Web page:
of the Sui and Tang dynasties. However, based on the more recently recovered preface of the Qieyun, most scholars now believe that it records a compromise between northern and southern reading and poetic traditions from the late Northern and Southern dynasties period. This composite system contains important information for the reconstruction of the preceding system of Old Chinese phonology (1st millennium BC). The fanqie method used to indicate pronunciation in these dictionaries, though an improvement on earlier methods, proved awkward in practice
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Kagoshima Prefecture
Kagoshima
Kagoshima
Prefecture (鹿児島県, Kagoshima-ken) is a prefecture of Japan
Japan
located on the island of Kyushu.[1] The capital is the city of Kagoshima.[2]Contents1 History 2 Geography 3 Economy 4 Region4.1 Cities 4.2 Districts 4.3 Mergers5 Sport and r
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Regent
A regent (from the Latin
Latin
regens,[1] "[one] ruling"[2]) is "a person appointed to administer a state because the monarch is a minor, is absent or is incapacitated."[3] The rule of a regent or regents is called a regency. A regent or regency council may be formed ad hoc or in accordance with a constitutional rule. "Regent" is sometimes a formal title. If the regent is holding his position due to his position in the line of succession, the compound term prince regent is often used; if the regent of a minor is his mother, she is often referred to as "queen regent". If the formally appointed regent is unavailable or cannot serve on a temporary basis, a Regent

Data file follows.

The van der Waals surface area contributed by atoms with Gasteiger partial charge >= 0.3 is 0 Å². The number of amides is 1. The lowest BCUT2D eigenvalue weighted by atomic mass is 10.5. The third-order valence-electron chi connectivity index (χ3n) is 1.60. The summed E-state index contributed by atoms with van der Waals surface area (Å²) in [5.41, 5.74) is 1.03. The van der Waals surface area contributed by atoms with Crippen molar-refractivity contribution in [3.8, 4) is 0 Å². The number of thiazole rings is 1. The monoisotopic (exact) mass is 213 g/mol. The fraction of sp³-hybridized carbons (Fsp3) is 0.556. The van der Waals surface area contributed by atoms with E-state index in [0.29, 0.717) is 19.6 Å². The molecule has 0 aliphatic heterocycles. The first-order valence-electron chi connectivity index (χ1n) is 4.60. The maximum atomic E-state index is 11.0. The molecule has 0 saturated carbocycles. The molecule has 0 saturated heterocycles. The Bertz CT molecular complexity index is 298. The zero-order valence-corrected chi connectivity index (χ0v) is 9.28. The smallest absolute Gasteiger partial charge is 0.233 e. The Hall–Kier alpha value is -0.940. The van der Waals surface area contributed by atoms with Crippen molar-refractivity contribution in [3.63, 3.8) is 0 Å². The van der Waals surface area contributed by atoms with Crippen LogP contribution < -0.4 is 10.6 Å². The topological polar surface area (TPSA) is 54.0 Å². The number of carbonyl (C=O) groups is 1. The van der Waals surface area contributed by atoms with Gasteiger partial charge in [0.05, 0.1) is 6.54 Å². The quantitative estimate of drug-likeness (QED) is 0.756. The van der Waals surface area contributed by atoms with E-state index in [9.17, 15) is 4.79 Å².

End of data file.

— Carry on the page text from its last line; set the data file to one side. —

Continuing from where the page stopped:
Regent
ad interim may be appointed to fill the gap. In a monarchy, a regent usually governs due to one of these reasons, but may also be elected to rule during the interregnum when the royal line has died out
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Sakishima Islands
The Sakishima Islands
Sakishima Islands
(先島諸島, Sakishima-shotō) (or 先島群島, Sakishima-guntō) (Okinawan: Sachishima) are an archipelago located at the southernmost end of the Japanese Archipelago. They are part of the Ryukyu Islands